Previously unknown protein plays a key role in a congenital malformation of the heart
Through experiments on genetically modified mice, a team led by Ursula Quitterer, Professor of Molecular Pharmacology at ETH Zurich, determined which molecular switches are involved and how they need to be thrown to halt the malformations that damage the heart. One day, these insights could benefit people suffering from tetralogy of Fallot, provided substances are found that are capable of targeting and inhibiting BBLN or its interactions with other proteins. Quitterer and her team have already started searching for such substances.
While tetralogy of Fallot is one of the most common congenital heart defects, this complex malformation is also exceedingly rare, affecting only 3 to 5 of every 10,000 newborn babies. For reasons that are still unclear, the affected individual's heart has defects in a total of four places: a ventricular septal defect, which is a hole in the wall dividing the left and right ventricles; pulmonary stenosis, in which the blood flow to the pulmonary artery is obstructed; an overriding aorta with the major blood vessel deviating to the right; and right ventricular hypertrophy, in which the heart muscle on that side thickens over time.
Discoloration due to oxygen deficiency
Depending on their severity, these malformations can disrupt pulmonary circulation, causing the heart to pump blood returning from the rest of the body directly into the aorta instead of into the pulmonary artery. This means the blood cannot pick up oxygen in the lungs, which causes its normally red hemoglobin to turn a blue-violet color. "Babies suffering from acute tetralogy of Fallot are blue. You can actually see that they have oxygen deficiency," says Quitterer.
Quitterer and her team have spent the past 15 years attempting to find out what the pathological mechanisms of tetralogy of Fallot are. Now, through experiments on genetically modified mice, they have managed to assemble some of the key pieces of the puzzle. This puts them in a position to create a more accurate picture of the complexity of a malformed heart. Their insights were recently featured in the journal Nature Cardiovascular Research.
Blank spot on the protein map
At the core of the investigations is a tiny protein, which Quitterer describes as "a blank spot on the protein map"—a protein that until recently didn't even have a proper name. For the past two years, it has been known as the bublin coiled-coil protein (BBLN), a name it was given by Dutch researchers who discovered that nematode worms lacking the BBLN protein end up with tiny bubbles in their intestine.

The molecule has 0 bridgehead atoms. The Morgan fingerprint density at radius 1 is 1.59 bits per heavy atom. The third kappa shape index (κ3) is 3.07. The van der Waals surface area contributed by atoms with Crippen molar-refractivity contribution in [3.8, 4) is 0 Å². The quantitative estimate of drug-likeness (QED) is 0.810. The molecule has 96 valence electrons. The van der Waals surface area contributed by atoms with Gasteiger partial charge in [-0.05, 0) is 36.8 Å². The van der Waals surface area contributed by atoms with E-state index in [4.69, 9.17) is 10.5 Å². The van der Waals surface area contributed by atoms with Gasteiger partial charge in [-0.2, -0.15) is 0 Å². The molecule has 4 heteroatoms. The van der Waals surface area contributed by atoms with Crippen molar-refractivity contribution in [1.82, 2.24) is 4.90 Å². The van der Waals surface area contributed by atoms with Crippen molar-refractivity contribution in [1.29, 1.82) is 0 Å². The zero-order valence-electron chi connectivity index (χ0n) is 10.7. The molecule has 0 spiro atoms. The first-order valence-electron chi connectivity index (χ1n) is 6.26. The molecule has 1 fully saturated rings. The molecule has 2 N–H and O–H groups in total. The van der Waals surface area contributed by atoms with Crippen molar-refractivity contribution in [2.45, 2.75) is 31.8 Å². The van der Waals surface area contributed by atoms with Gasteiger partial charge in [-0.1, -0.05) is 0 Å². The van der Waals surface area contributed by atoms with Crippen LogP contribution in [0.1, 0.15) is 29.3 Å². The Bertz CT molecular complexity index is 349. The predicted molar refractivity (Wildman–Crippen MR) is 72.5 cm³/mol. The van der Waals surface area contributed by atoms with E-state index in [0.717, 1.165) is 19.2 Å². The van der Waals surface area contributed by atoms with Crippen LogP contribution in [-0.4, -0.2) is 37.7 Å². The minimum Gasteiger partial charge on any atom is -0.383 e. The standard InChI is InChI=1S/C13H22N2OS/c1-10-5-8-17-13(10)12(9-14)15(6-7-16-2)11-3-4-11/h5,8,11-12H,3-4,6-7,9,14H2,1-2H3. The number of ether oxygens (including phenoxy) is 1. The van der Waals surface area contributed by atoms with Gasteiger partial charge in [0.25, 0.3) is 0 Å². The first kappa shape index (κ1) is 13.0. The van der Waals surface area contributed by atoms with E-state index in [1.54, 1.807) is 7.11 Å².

Quitterer's team encountered this little-researched protein in samples of heart tissue taken from toddlers who were born with tetralogy of Fallot and later operated on at a Cairo University hospital. Compared to tissue samples from young tetralogy of Fallot patients, which showed no discoloration, when the researchers examined heart tissue from "blue babies" they found a concentration of BBLN that was six times higher.
Morbidly enlarged rodent hearts
To discover what causes this upregulation, Quitterer's team genetically modified some mice to produce human BBLN in their hearts. The higher the concentration of this protein, the more the hearts were enlarged—and the higher the incidence of heart failure. Further investigations shed light on the molecular interactions involved in orchestrating the right-sided thickening of the heart muscle.
"This unfortunate alteration, which makes a weak heart even weaker, also takes place in humans," Quitterer explains. Today in wealthy countries like Switzerland, operations are often carried out on patients when they are still babies. And thanks to major advances in surgical technique, heart surgery can correct all four defects early on.
Such advances have already allowed medicine to vastly improve the life expectancy of people with this condition. But the pathological mechanisms in question continue to affect heart cells even after an operation. "As a result, tetralogy of Fallot patients who have had their hearts repaired still have a higher risk of long-term complications such as heart failure," Quitterer says.
More information: Joshua Abd Alla et al, BBLN triggers CAMK2D pathology in mice under cardiac pressure overload and potentially in unrepaired hearts with tetralogy of Fallot, Nature Cardiovascular Research (2023). DOI: 10.1038/s44161-023-00351-6